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As already mentioned more than once, I'm entirely in favor of the obvious other alternative to control any shortcoming from any purportedly unskilled electorate...
(In fact IMHO the only democratic option, not any true "alternative" scenario)
...namely to provide the required skills to all such purportedly unskilled electorate.
Providing education to the masses is another alternative... unfortunately even if we can succeed in that, not everybody are interested in politics, or current politics for that matter. Not everybody can remember their history lessons either.
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Old November 18th, 2012, 02:03 AM   #85

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Originally Posted by ColonelFear View Post
I think people ought to take a political aptitude test prior to attaining the right to vote. That way, we'd at least try to stop uninformed individuals from making an injudicious, gratuitous decision just for the hell of it.
If it could be arranged and safely so, yes.
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Old November 18th, 2012, 03:35 PM   #86

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I reserve my right to vote of a candidate for ironic or deliberately chaotic reasons.
In a country where the two main parties are frozen into their positions by the fear of polls, a few lunatics in the government would help break the ice.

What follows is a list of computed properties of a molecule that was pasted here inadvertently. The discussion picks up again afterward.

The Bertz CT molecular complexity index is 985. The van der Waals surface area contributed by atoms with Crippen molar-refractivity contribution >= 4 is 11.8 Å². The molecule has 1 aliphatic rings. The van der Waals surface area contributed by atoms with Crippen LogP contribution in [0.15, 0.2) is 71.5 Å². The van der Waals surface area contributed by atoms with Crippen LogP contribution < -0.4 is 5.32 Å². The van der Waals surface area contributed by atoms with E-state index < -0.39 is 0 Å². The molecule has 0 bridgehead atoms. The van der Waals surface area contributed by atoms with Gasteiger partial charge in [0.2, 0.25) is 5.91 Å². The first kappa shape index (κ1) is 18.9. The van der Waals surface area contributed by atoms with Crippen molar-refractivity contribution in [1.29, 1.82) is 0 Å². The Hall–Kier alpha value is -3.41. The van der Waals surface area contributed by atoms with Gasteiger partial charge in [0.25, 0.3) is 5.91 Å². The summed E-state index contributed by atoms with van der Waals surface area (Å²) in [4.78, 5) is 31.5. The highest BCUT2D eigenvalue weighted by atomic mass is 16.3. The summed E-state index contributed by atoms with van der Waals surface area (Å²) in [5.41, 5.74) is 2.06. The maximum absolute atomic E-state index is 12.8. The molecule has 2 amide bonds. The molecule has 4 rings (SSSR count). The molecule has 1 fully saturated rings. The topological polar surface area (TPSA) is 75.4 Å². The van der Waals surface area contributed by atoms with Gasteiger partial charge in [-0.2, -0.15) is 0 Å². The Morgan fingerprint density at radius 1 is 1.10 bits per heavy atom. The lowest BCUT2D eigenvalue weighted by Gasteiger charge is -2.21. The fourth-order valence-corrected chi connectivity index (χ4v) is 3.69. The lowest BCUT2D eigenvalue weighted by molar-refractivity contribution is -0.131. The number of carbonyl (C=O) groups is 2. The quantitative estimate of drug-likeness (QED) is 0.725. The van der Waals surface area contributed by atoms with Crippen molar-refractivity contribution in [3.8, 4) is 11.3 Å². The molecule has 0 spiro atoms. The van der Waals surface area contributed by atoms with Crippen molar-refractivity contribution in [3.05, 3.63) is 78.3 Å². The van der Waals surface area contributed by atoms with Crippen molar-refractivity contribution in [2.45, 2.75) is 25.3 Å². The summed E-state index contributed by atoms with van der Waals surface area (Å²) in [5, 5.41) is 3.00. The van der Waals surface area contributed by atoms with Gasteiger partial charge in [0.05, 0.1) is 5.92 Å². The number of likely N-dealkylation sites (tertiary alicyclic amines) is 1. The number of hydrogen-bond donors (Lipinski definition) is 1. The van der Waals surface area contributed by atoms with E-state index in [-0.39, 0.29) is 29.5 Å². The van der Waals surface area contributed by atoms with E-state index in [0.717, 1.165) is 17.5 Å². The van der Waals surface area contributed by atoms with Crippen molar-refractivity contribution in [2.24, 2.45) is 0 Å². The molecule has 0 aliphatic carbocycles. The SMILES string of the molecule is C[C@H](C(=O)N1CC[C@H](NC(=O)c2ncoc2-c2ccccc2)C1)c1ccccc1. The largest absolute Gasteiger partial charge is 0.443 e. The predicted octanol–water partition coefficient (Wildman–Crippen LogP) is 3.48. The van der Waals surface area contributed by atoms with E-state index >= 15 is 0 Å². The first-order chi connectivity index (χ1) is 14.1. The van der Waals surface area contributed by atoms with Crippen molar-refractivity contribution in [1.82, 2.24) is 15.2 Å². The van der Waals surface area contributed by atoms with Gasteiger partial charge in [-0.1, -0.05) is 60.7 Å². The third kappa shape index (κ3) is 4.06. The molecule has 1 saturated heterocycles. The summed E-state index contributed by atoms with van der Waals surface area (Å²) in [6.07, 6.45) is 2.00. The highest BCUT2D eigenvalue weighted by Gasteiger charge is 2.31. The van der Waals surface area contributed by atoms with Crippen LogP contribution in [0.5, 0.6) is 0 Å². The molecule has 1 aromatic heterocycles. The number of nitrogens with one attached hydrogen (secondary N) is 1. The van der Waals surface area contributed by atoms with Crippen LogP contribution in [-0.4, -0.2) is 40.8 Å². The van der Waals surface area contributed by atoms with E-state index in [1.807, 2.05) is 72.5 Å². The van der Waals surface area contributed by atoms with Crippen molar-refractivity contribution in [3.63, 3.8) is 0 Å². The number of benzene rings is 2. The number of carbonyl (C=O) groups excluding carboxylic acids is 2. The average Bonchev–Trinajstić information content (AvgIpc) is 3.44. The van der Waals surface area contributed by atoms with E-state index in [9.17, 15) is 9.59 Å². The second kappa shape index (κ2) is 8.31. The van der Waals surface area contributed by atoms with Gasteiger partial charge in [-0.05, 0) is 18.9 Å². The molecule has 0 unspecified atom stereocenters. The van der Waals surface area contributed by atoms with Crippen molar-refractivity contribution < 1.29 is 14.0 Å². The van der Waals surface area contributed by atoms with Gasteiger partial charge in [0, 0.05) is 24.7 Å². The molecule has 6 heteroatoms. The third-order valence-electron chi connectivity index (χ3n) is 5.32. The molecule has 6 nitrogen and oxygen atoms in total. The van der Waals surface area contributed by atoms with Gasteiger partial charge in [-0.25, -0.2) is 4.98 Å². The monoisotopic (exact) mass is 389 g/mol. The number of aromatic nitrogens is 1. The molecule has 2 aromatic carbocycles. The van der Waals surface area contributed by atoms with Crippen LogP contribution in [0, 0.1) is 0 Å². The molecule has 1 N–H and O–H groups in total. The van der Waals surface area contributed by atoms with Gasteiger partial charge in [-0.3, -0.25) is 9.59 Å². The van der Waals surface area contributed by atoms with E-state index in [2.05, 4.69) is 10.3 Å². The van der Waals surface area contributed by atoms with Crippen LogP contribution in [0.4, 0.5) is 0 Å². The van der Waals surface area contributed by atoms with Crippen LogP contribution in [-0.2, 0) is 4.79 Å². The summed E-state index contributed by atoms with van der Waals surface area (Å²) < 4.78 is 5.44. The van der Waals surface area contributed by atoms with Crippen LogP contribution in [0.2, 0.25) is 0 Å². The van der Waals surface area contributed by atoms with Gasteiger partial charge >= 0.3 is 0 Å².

And living in an electorate where one party ALWAYS wins.... my area has voted the same way since the first suburban houses were built here... minor parties, stupid parties getting votes just makes the results more interesting.

Some humourless official asking me if my vote has been seriously thought about would be given a serious lie in return, and then I would go vote for the Australian Sex Party anyway.
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Old November 18th, 2012, 03:48 PM   #87

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The right to vote should definitely be limited, I know some particularly thick people who shouldn't be trusted with such responsibility, at least not in equal measure as others anyway. There should be a politics exam taken before franchise is given, imho, just to ensure the voter actually understands the demographic process and what each party stands for.
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Old November 19th, 2012, 03:17 AM   #88